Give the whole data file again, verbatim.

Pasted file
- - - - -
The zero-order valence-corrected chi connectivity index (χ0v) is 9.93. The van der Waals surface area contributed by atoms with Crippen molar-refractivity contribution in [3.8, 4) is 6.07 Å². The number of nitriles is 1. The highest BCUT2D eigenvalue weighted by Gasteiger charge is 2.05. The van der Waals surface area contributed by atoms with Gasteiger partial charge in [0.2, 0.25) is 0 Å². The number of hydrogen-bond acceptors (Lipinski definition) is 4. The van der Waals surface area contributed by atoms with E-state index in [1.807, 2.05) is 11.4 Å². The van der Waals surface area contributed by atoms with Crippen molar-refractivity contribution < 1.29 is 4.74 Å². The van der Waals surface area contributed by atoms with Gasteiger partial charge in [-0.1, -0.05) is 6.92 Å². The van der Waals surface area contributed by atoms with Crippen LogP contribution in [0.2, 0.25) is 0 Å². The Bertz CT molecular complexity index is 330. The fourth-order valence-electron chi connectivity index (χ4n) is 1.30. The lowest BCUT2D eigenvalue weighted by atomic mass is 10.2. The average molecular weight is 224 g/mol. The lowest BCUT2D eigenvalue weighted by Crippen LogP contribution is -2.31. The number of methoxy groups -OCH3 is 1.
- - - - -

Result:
The zero-order valence-corrected chi connectivity index (χ0v) is 9.93. The van der Waals surface area contributed by atoms with Crippen molar-refractivity contribution in [3.8, 4) is 6.07 Å². The number of nitriles is 1. The highest BCUT2D eigenvalue weighted by Gasteiger charge is 2.05. The van der Waals surface area contributed by atoms with Gasteiger partial charge in [0.2, 0.25) is 0 Å². The number of hydrogen-bond acceptors (Lipinski definition) is 4. The van der Waals surface area contributed by atoms with E-state index in [1.807, 2.05) is 11.4 Å². The van der Waals surface area contributed by atoms with Crippen molar-refractivity contribution < 1.29 is 4.74 Å². The van der Waals surface area contributed by atoms with Gasteiger partial charge in [-0.1, -0.05) is 6.92 Å². The van der Waals surface area contributed by atoms with Crippen LogP contribution in [0.2, 0.25) is 0 Å². The Bertz CT molecular complexity index is 330. The fourth-order valence-electron chi connectivity index (χ4n) is 1.30. The lowest BCUT2D eigenvalue weighted by atomic mass is 10.2. The average molecular weight is 224 g/mol. The lowest BCUT2D eigenvalue weighted by Crippen LogP contribution is -2.31. The number of methoxy groups -OCH3 is 1.